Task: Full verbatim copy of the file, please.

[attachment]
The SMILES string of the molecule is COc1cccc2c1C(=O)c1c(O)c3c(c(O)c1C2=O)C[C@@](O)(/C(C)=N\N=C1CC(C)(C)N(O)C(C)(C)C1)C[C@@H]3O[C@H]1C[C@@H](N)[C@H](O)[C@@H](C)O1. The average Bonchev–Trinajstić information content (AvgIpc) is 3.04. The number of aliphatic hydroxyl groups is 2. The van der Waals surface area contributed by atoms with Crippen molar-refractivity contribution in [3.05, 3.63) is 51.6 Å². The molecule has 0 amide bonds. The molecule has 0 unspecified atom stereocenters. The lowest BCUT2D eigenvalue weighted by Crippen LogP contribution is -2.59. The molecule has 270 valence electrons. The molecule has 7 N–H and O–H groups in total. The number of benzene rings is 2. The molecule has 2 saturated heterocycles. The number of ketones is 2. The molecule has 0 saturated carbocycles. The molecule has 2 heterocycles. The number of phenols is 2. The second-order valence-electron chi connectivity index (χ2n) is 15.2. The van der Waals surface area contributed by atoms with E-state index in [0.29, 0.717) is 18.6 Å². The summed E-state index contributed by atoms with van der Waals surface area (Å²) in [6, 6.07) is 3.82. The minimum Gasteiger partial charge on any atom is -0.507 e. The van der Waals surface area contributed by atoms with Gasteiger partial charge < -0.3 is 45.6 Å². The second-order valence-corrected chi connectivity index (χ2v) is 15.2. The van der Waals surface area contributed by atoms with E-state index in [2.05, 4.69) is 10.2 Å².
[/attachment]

The SMILES string of the molecule is COc1cccc2c1C(=O)c1c(O)c3c(c(O)c1C2=O)C[C@@](O)(/C(C)=N\N=C1CC(C)(C)N(O)C(C)(C)C1)C[C@@H]3O[C@H]1C[C@@H](N)[C@H](O)[C@@H](C)O1. The average Bonchev–Trinajstić information content (AvgIpc) is 3.04. The number of aliphatic hydroxyl groups is 2. The van der Waals surface area contributed by atoms with Crippen molar-refractivity contribution in [3.05, 3.63) is 51.6 Å². The molecule has 0 amide bonds. The molecule has 0 unspecified atom stereocenters. The lowest BCUT2D eigenvalue weighted by Crippen LogP contribution is -2.59. The molecule has 270 valence electrons. The molecule has 7 N–H and O–H groups in total. The number of benzene rings is 2. The molecule has 2 saturated heterocycles. The number of ketones is 2. The molecule has 0 saturated carbocycles. The molecule has 2 heterocycles. The number of phenols is 2. The second-order valence-electron chi connectivity index (χ2n) is 15.2. The van der Waals surface area contributed by atoms with E-state index in [0.29, 0.717) is 18.6 Å². The summed E-state index contributed by atoms with van der Waals surface area (Å²) in [6, 6.07) is 3.82. The minimum Gasteiger partial charge on any atom is -0.507 e. The van der Waals surface area contributed by atoms with Gasteiger partial charge < -0.3 is 45.6 Å². The second-order valence-corrected chi connectivity index (χ2v) is 15.2. The van der Waals surface area contributed by atoms with E-state index in [2.05, 4.69) is 10.2 Å².